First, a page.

Anglers can find fantastic fishing opportunities all across Minnesota. Wherever you are, chances are there is a lake, river or stream nearby with fish that can be caught.
But what if that fishing pole in storage has caught more cobwebs than fish? Worry not, help is on the way from Ray Ruiz, an angler who loves to catch fish close to home on the Mississippi River. Ruiz is a fishing and hunting skills liaison with the Minnesota Department of Natural Resources, and he answered some questions about how to get outside and get fishing.
You’ve helped lots of people learn to fish. What’s the most helpful advice you have for beginners?
Ruiz: The most important thing when it comes to fishing is to keep it simple and have fun. The biggest mistake I see beginner anglers, as well as seasoned anglers, make is their misconception that they have to go “Up North” to catch quality fish. Metro area rivers and lakes have a tremendous amount of opportunity to catch a wide variety of fish.
As part of Minnesota’s COVID-19 response, anglers should fish close to home rather than traveling long distances to go fish. What tips do you have for them?
Ruiz: I often get asked. “Ray, what is the best lake to fish?” I reply, “What is the closest lake to you? That is the best lake.” The reason being is that it’s in close proximity to your home and you can get to it quickly. Fishing close to home allows you more time with your line in the water and that time leads to learning, which leads to catching more fish. Not to mention, you are familiar with the area and have ready access to that particular body of water.
Many Minnesotans live in cities or towns located along or near rivers or streams. What advice do you have for people fishing in moving water?
Ruiz: First and foremost, you have to pay attention to water fluctuation. High water can be dangerous, so safety should always be a priority. High water also creates fast current. This current is hard to fish because it drags your bait out of position. When fishing heavy or fast current, use a moving bait. This will allow you to catch active fish. Also remember that high water gives the fish a lot more real estate to work with. The fish will be scattered and harder to find. This is why moving baits are critical when fishing high water levels. High water means “dirty,” or turbid, water. Use a noisy and flashy bait to get the attention of the fish.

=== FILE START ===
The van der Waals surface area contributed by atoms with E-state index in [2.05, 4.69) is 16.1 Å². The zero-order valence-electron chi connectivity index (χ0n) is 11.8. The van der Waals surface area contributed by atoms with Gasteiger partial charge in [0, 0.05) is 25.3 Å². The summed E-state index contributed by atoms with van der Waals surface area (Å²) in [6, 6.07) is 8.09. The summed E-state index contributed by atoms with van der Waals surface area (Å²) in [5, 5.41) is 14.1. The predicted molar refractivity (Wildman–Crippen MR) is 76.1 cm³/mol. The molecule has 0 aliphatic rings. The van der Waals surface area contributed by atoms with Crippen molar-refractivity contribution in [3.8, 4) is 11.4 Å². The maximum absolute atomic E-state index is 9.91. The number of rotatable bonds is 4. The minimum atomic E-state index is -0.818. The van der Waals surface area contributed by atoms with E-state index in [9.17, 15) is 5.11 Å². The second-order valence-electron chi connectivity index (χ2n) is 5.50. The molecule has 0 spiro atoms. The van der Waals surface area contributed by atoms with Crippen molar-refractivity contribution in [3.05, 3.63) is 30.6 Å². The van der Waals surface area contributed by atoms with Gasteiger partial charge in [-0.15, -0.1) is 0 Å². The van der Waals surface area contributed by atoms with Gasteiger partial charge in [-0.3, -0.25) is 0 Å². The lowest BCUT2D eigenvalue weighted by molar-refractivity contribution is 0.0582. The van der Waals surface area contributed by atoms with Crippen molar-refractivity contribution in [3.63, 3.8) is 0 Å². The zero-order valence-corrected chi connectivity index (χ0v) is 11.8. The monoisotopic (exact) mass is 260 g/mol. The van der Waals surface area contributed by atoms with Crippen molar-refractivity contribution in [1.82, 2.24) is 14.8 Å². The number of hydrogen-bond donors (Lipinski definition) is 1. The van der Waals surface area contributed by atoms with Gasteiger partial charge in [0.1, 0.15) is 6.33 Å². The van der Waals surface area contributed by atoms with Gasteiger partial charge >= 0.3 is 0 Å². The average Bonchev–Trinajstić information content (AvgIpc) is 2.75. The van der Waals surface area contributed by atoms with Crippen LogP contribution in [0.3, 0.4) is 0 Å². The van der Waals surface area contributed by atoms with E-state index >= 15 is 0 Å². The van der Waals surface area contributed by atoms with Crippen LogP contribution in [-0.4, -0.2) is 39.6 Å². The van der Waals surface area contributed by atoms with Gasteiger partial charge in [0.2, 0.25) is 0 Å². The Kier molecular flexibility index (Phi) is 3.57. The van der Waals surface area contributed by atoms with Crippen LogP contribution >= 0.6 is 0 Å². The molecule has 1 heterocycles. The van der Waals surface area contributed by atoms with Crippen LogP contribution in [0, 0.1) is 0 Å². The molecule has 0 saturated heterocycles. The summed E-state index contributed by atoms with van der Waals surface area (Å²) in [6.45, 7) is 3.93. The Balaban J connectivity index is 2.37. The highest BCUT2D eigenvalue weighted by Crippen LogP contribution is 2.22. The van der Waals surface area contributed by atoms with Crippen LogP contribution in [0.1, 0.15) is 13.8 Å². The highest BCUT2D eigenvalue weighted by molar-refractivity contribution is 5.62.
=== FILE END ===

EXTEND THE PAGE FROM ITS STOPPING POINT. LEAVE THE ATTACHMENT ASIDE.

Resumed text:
Bass can be exciting and you’ve been known to relish a good day of fishing for smallmouth bass. Any tips for the earlier stretches of the season when water is cold?
Ruiz: I love bass fishing. In my opinion, it is some of the most exciting fishing you will ever do in your life. With that said, when fishing early in the spring, remember that the water is still cold and fish are not as active as they normally are during the summer or fall. You also have to take into consideration that all the bait fish and crustaceans that bass feed on are small during the early season, so you need to “match the hatch.” That means that you need to use small crank baits and soft plastic baits that imitate bait fish and crustaceans.
What tips do you have for how to get out fishing and also avoid crowds?
Ruiz: I highly recommend fishing early in the morning. This will help you avoid both traffic and crowds. The morning bite is some of the best fishing because fish are very active in low light conditions, especially in the morning before the sun comes up. If you have the means, fishing in a boat, kayak or canoe will help to avoid crowds too. If you do plan on fishing from the shore or a dock, I suggest doing some research to find spots where you can fish while practicing social distancing.
What other information does the DNR have for people who want to learn to fish?
Ruiz: We’ve been updating our “Learn to Fish” webpage to make it more user-friendly for those who want to learn how to fish. The goal is to provide Minnesotans with accurate and practical fishing information that they can use to go out on and enjoy the lakes, rivers and natural resources that Minnesota has to offer.
Fishing seasons are open all year for some species like bluegill, and seasons open on Saturday, May 9, for walleye, northern pike, bass, and trout in lakes. Trout season in streams is open. Find more information about fishing on the DNR website at mndnr.gov/fishing.